Crawford v Financial Institutions Services Ltd: PC 2 Nov 2005

(Jamaica) The government had intervened in banking institutions under the control of the appellant. Subsequently orders had been made against him for compensation in respect of loans made negligently or otherwise than in accordance with good banking practice. He appealed those orders.
Held: The appeal failed. He had not been accused of fraud, and his failure to gve evidence had led to proper inferences being drawn against him.


Lord Nicholls of Birkenhead, Lord Hoffmann, Lord Rodger of Earlsferry, Lord Walker of Gestingthorpe, Lord Mance


[2005] UKPC 40


Bailii, PC


England and Wales


CitedNocton v Lord Ashburton HL 19-Jun-1914
The defendant solicitor had persuaded his client to release a charge, thus advancing the solicitor’s own subsequent charge on the same property. The action was started in the Chancery Division of the High Court. The statement of claim alleged fraud . .
See AlsoCentury National Merchant Bank Limited and others v Omar Davies and others PC 16-Mar-1998
(Jamaica) The lawfulness of action taken by the Minister of Finance under statutory powers to assume temporary management of three financial institutions was challenged, and the remedies available to aggrieved parties in the event of unlawfulness. . .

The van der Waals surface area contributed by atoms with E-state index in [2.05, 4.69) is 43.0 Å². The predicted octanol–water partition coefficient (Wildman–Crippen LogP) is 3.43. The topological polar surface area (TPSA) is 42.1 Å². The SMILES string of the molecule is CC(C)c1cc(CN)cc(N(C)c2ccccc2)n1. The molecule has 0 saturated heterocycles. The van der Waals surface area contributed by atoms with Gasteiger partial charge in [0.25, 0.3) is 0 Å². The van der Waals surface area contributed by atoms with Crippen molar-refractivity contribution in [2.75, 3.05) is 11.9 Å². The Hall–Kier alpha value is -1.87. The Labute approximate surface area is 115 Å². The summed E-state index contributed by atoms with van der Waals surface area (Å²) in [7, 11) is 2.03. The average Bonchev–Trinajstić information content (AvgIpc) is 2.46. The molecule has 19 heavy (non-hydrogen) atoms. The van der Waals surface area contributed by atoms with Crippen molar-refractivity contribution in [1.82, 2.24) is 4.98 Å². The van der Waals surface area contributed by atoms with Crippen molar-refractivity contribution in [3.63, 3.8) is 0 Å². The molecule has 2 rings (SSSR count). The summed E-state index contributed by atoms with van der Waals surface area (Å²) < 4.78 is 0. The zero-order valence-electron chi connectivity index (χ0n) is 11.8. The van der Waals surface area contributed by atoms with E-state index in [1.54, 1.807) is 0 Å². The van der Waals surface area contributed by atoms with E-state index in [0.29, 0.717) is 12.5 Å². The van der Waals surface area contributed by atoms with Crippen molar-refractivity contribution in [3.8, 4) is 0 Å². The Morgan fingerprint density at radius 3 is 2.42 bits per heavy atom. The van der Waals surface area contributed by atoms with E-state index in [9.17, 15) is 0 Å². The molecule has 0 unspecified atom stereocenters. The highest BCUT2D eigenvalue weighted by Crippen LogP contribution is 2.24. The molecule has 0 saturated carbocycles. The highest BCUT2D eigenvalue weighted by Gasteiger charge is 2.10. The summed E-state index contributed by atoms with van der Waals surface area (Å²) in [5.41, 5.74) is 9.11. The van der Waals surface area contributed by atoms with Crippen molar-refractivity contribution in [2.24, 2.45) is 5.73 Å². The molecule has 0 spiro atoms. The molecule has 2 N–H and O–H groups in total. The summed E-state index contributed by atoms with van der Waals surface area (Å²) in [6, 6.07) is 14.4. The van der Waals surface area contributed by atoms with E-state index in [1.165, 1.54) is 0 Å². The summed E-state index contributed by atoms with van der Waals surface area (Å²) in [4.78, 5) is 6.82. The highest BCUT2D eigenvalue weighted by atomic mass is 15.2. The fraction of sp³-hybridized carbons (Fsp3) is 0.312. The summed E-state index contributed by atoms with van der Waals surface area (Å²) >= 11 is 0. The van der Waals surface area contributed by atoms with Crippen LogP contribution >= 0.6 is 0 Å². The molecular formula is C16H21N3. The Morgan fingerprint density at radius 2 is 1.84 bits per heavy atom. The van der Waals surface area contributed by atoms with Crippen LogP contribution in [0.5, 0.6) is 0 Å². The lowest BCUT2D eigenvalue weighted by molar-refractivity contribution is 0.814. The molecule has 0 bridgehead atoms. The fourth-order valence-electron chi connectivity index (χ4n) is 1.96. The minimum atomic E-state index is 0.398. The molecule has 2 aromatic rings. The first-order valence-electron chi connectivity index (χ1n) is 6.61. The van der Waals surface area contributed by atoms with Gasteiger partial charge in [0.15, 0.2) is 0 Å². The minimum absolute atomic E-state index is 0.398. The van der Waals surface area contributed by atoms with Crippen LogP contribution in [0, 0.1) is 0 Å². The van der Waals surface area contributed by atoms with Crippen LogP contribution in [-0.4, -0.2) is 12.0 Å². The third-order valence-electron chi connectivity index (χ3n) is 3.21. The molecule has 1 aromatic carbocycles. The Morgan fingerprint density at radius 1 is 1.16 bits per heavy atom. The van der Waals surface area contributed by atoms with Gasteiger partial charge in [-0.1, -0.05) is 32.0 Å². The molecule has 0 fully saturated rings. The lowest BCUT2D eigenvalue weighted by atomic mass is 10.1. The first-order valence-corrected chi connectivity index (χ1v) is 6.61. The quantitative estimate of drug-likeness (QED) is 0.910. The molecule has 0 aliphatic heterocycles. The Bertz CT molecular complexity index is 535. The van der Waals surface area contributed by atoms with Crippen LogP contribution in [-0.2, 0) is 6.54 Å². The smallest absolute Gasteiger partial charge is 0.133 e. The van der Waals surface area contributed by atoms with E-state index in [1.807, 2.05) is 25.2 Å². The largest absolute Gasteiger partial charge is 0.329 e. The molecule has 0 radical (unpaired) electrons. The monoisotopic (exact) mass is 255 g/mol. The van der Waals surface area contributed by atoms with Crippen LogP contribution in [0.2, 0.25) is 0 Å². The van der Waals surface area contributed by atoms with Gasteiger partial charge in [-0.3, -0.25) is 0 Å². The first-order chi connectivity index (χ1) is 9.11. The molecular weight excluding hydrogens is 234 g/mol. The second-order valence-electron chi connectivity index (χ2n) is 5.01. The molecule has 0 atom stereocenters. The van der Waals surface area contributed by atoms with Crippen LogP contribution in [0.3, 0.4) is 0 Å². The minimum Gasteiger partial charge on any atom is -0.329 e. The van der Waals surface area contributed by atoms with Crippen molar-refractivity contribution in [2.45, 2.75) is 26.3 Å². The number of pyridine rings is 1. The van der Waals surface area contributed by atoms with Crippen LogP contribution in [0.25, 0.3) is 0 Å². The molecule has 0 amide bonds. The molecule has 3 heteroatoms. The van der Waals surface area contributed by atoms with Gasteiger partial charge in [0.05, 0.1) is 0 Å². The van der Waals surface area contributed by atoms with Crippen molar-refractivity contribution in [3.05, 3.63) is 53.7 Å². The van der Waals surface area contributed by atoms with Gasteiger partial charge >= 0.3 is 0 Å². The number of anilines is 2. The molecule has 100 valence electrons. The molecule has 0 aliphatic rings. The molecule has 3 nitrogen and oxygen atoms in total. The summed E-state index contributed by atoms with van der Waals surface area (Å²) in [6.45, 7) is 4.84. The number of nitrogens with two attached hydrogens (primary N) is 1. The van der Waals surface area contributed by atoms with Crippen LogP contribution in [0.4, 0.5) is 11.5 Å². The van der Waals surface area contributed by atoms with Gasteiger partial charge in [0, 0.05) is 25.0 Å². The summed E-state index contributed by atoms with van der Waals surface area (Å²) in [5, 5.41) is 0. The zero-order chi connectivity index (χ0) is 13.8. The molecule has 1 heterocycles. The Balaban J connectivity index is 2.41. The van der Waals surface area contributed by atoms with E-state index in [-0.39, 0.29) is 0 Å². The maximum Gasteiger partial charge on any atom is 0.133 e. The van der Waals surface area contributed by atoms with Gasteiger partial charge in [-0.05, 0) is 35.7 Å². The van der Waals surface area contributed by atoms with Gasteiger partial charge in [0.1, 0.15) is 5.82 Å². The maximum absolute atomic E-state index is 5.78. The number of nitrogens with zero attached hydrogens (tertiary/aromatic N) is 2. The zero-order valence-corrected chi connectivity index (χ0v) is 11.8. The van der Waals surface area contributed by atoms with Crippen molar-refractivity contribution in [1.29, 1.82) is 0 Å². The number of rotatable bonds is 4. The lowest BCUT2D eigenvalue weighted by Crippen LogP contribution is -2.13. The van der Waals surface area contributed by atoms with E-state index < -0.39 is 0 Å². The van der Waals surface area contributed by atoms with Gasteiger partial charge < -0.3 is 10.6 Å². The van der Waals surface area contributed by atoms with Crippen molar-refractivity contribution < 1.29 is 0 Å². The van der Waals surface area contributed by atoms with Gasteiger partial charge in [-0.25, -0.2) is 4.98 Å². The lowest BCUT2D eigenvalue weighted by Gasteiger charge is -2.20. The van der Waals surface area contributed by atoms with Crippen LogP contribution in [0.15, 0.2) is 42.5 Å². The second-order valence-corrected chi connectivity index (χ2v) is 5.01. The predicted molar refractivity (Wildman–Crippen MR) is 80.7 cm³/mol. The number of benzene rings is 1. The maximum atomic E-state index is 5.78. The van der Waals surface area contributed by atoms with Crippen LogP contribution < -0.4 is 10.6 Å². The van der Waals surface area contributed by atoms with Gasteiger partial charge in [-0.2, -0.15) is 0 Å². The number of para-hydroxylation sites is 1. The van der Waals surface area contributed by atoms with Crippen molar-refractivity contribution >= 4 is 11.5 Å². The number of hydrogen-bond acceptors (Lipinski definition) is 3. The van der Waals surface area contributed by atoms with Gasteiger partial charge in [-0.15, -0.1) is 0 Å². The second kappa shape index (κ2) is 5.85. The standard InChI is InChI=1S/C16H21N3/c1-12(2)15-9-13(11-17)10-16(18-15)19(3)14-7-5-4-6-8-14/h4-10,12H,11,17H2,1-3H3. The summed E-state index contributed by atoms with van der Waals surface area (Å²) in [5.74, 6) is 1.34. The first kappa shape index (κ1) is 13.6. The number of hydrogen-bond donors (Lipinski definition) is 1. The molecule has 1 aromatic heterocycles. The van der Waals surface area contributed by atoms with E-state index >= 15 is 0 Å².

CitedArmitage v Nurse; etc CA 19-Mar-1997
A clause in a trust deed may validly excuse trustees from personal liability for even gross negligence. The trustee was exempted from liability for loss or damage ‘unless such loss or damage shall be caused by his own actual fraud’.
Held: The . .
CitedJones v Lipman and Another ChD 1962
The defendant had contracted to sell his land. He changed his mind, and formed a company of which he was owner and director, transferred the land to the company, and refused to complete. The plaintiff sought relief.
Held: Specific performance . .
CitedBritish Railways Board v Herrington HL 16-Feb-1972
Land-owner’s Possible Duty to Trespassers
The plaintiff, a child had gone through a fence onto the railway line, and been badly injured. The Board knew of the broken fence, but argued that they owed no duty to a trespasser.
Held: Whilst a land-owner owes no general duty of care to a . .
Lists of cited by and citing cases may be incomplete.

Commonwealth, Evidence

Updated: 11 February 2022; Ref: scu.235359